The Sisters Rosensweig
Caption: (L. to r.) Susan Stein, Jacqueline Misholy and Christine Nelson in Wendy Wasserstein’s The Sisters Rosensweig, now playing at Northport’s Bare Bones Theater Company (Photo by Jeannie Powers).

In its choice of plays, Northport’s Bare Bones Theater Company has always marched to a different drummer. Theatergoers looking for cutting edge entertainment and spectacular performances from a plethora of Long Island-based actors will find this and so much more in Bare Bones’ latest production, The Sisters Rosensweig, which runs through Sunday, Aug. 28.

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Wendy Wasserstein, an immensely talented playwright, is best known for The Wendy Chronicles, for which she won the Pulitzer Prize for Drama and Tony Award for Best Play in 1989. She continued her examination of women’s issues which mirrored her own personal struggles in The Sisters Rosensweig, which made its Broadway debut in ’93 and broke with tradition with its focus on the identity crises of three Jewish American middle-aged women. The Sisters Rosensweig won the Outer Critics Circle award for Best Broadway Play the year it debuted.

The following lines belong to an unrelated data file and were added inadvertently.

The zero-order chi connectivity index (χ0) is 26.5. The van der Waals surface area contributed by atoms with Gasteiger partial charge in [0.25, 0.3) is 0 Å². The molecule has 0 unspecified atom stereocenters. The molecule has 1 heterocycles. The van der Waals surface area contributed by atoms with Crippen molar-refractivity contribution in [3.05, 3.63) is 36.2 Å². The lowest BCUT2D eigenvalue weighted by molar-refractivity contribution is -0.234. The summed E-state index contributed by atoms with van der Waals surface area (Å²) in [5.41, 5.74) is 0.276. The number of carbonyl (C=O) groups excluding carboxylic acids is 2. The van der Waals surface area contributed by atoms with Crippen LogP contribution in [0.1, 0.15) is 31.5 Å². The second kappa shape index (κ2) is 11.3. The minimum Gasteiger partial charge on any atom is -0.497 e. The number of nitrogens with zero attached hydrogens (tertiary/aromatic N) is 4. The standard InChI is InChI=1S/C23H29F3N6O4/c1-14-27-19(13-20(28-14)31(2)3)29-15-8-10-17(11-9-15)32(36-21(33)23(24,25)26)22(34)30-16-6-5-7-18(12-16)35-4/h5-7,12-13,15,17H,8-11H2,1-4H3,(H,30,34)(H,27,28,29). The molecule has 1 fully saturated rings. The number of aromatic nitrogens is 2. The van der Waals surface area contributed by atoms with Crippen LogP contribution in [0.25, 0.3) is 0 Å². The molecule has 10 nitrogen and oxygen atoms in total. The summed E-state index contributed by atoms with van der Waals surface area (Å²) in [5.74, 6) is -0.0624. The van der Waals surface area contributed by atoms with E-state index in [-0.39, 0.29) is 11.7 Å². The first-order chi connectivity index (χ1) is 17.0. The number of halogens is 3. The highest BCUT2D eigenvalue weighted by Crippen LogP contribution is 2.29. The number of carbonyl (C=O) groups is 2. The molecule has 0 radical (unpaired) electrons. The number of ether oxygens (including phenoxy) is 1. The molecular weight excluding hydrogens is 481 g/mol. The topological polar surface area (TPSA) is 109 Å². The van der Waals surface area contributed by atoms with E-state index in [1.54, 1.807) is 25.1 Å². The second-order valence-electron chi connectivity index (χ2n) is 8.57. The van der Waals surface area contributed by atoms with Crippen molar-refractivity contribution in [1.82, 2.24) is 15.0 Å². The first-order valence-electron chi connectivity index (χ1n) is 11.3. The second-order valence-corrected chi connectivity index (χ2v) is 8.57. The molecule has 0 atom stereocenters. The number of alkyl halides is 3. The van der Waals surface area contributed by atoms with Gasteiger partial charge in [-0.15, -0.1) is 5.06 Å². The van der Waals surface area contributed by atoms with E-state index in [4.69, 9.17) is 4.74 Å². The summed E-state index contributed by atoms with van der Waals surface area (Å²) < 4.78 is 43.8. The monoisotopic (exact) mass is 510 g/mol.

Sadly, the theatrical world lost one of its brightest stars with Wasserstein’s untimely 2006 death from cancer at age 55.

The play is an exploration of the complicated dynamics between three very different siblings who come together to celebrate the 54th birthday of Sara Goode, the oldest sister. The play alternates between the serious and the comedic, but always shines with the wit and insight for which Wasserstein was known. There is a lot of truth bandied about in Wasserstein’s work, so the audience shouldn’t be surprised if they recognize situations they’ve experienced or observed.

The play is set in ’91 during a difficult time for the three women, who are not only mourning the loss of their mother, Rita, but their now tarnished youthful dreams. As their stories unfold on the cusp of the demise of the Soviet Union, the sisters’ time together will also turn out to be one of upheaval, and the stark realization that at one level or another they lost sight of themselves and their identities.